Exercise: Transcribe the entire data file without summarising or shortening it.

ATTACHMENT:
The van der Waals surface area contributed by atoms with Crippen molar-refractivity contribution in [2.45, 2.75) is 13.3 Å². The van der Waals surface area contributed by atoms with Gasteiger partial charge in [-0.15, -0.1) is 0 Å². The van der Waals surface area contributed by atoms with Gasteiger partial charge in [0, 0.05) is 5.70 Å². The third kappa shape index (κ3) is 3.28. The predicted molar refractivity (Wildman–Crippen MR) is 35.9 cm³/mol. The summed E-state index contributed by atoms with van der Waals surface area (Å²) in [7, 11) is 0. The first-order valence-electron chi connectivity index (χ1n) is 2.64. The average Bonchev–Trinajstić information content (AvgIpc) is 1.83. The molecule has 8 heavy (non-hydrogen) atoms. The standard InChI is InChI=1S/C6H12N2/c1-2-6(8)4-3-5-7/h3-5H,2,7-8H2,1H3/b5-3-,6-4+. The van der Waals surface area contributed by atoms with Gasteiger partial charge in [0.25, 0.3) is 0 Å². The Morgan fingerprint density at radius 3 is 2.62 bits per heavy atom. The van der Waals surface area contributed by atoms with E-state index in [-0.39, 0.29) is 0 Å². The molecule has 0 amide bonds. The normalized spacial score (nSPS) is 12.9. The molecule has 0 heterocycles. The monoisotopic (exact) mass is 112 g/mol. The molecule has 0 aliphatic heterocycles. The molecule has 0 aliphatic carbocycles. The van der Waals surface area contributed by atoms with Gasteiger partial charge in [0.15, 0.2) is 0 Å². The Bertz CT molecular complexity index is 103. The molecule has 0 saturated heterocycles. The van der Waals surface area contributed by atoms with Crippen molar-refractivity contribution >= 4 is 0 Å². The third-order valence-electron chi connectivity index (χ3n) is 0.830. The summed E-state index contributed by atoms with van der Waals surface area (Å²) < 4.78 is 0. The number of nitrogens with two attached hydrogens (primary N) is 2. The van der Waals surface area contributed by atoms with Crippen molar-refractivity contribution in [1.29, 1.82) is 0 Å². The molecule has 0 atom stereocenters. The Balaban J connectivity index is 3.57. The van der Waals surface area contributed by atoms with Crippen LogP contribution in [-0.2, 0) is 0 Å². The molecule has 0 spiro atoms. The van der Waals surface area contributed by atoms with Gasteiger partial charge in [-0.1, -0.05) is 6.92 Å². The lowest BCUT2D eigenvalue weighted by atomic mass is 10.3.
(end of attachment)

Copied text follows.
The van der Waals surface area contributed by atoms with Crippen molar-refractivity contribution in [2.45, 2.75) is 13.3 Å². The van der Waals surface area contributed by atoms with Gasteiger partial charge in [-0.15, -0.1) is 0 Å². The van der Waals surface area contributed by atoms with Gasteiger partial charge in [0, 0.05) is 5.70 Å². The third kappa shape index (κ3) is 3.28. The predicted molar refractivity (Wildman–Crippen MR) is 35.9 cm³/mol. The summed E-state index contributed by atoms with van der Waals surface area (Å²) in [7, 11) is 0. The first-order valence-electron chi connectivity index (χ1n) is 2.64. The average Bonchev–Trinajstić information content (AvgIpc) is 1.83. The molecule has 8 heavy (non-hydrogen) atoms. The standard InChI is InChI=1S/C6H12N2/c1-2-6(8)4-3-5-7/h3-5H,2,7-8H2,1H3/b5-3-,6-4+. The van der Waals surface area contributed by atoms with Gasteiger partial charge in [0.25, 0.3) is 0 Å². The Morgan fingerprint density at radius 3 is 2.62 bits per heavy atom. The van der Waals surface area contributed by atoms with E-state index in [-0.39, 0.29) is 0 Å². The molecule has 0 amide bonds. The normalized spacial score (nSPS) is 12.9. The molecule has 0 heterocycles. The monoisotopic (exact) mass is 112 g/mol. The molecule has 0 aliphatic heterocycles. The molecule has 0 aliphatic carbocycles. The van der Waals surface area contributed by atoms with Gasteiger partial charge in [0.15, 0.2) is 0 Å². The Bertz CT molecular complexity index is 103. The molecule has 0 saturated heterocycles. The van der Waals surface area contributed by atoms with Crippen molar-refractivity contribution >= 4 is 0 Å². The third-order valence-electron chi connectivity index (χ3n) is 0.830. The summed E-state index contributed by atoms with van der Waals surface area (Å²) < 4.78 is 0. The number of nitrogens with two attached hydrogens (primary N) is 2. The van der Waals surface area contributed by atoms with Crippen molar-refractivity contribution in [1.29, 1.82) is 0 Å². The molecule has 0 atom stereocenters. The Balaban J connectivity index is 3.57. The van der Waals surface area contributed by atoms with Crippen LogP contribution in [-0.2, 0) is 0 Å². The molecule has 0 spiro atoms. The van der Waals surface area contributed by atoms with Gasteiger partial charge in [-0.1, -0.05) is 6.92 Å². The lowest BCUT2D eigenvalue weighted by atomic mass is 10.3.